How Are Local Churches Independent?

One important way that congregations are independent is in governing themselves. Losing the right of self-government causes a church to lose its independence. When men from outside a local church take over and rule it, it has lost its autonomy. But governing its own matters is not the only form of independence in a local church. Many churches make their own decisions, but still continue permanently to depend upon outside help in finance and other matters. Self-rule should lead to a church to be self-supporting and completely independent.

One important difference must be understood. A congregation can never receive outside rule without losing its independence. But a church can receive temporary outside support without losing its independence. We know this from the Bible. There is absolutely no example of any congregation in the New Testament receiving rule from outside persons. But we do read of congregations receiving temporary financial and spiritual help from outside. Elders in Judea received temporary financial aid from Antioch (Acts 11:27-30). Paul received support from other churches while preaching in Corinth (2 Corinthians 11:8). The church at Philippi sent to Paul while he preached in other places (Philippians 4:15-16). There are Bible examples of temporary outside financial help, but no examples of outside rule.

Another way that God intends churches to be independent is in self-support. Paul commended the church at Philippi for supporting him financially (Philippians 4:15). A congregation is not fully independent as God wants it to be until it supports itself financially. Temporary aid may sometimes be necessary, but self-support must soon be reached. Whenever outside support is received, there is danger that outside rule will be practiced. Congregations must stand on their own feet.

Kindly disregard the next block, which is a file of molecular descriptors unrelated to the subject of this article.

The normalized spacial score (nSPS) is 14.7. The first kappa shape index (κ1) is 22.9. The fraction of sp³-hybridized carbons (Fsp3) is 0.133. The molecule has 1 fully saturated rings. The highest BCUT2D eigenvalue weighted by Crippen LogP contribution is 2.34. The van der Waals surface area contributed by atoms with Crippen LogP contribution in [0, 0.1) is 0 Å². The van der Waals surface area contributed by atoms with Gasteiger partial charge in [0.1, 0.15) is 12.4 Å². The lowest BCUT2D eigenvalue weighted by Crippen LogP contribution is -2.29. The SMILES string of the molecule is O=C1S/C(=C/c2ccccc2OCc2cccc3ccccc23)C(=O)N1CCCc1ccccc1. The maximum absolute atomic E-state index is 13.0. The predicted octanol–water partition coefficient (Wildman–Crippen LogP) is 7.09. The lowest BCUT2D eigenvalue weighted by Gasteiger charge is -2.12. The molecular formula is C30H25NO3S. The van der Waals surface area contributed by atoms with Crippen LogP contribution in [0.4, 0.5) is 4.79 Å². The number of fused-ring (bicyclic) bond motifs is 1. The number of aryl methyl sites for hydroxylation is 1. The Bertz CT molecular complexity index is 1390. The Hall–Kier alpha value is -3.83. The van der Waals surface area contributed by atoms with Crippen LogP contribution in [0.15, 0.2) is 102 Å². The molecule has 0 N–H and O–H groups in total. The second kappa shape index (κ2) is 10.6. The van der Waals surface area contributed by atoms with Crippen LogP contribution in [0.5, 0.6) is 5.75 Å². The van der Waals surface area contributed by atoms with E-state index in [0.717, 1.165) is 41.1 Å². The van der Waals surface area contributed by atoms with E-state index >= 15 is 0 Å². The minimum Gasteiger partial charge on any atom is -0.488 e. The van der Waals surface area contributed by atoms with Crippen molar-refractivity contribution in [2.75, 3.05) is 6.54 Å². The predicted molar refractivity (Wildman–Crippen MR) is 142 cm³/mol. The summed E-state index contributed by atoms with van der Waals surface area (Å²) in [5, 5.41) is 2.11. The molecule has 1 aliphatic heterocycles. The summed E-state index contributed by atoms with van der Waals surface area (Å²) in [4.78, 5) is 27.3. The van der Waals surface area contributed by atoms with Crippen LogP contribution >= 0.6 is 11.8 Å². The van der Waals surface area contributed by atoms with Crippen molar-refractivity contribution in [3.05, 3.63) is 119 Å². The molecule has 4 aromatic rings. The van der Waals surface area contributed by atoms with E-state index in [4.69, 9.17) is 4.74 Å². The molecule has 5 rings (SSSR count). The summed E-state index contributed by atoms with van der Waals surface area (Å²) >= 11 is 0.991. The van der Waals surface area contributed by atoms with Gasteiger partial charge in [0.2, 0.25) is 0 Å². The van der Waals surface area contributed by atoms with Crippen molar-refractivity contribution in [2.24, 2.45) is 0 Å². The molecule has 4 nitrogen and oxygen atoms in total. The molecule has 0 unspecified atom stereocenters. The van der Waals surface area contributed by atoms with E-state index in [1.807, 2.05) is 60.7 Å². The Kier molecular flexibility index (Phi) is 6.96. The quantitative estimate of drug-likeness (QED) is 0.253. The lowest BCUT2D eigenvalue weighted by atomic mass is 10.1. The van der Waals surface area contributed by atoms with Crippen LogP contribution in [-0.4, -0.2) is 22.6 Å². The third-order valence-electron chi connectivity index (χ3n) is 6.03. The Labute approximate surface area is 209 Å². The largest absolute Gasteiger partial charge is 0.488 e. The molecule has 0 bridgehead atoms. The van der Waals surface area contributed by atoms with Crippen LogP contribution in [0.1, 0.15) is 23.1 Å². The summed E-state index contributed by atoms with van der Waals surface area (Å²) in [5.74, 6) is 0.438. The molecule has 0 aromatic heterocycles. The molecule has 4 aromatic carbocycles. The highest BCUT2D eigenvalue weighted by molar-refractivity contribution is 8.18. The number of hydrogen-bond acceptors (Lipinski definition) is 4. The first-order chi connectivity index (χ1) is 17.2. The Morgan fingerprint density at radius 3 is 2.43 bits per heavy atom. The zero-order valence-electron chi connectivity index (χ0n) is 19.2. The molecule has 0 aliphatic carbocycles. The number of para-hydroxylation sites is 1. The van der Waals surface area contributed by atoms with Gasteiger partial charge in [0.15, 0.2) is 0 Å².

When parents teach their baby to walk, they require him to take steps for himself. If the baby does not try to step alone, he will never learn to walk. With every independent step, he is learning to walk. In the same way a congregation must take steps for itself even from the beginning. As long as others provide its finances, it will never walk alone. But the more steps it takes for itself, the more it learns that it can walk by itself.

God also intends for each local church to be self-propagating. This means self-reproducing. A self-propagating congregation grows by teaching the Gospel to others. It will work to establish other independent congregations. The Word of God is the seed of the kingdom (Luke 8:11). Any seed has within itself the life necessary to bring forth another plant. In the same way, the Bible has the necessary power to produce the church. Wherever good hearts receive the Word, congregations begin. A congregation needs no outside organization to enable it to grow or to plant other churches. In this way each congregation is like a banana tree. Once it is planted, it has the ability to grow without outside care. It will also soon cause new banana plants to spring up. This is the meaning of self-propagation.

The Bible says that the church is the pillar and support of the truth (1 Timothy 3:15). Each congregation is to support and spread the truth. This will cause other churches to be planted. They also will support the truth in other areas. Outside mission agencies or denominational organizations are not necessary for the spread of the Lord’s church. Congregations of the Lord’s church are independent—self-governing, self-supporting, and self-propagating.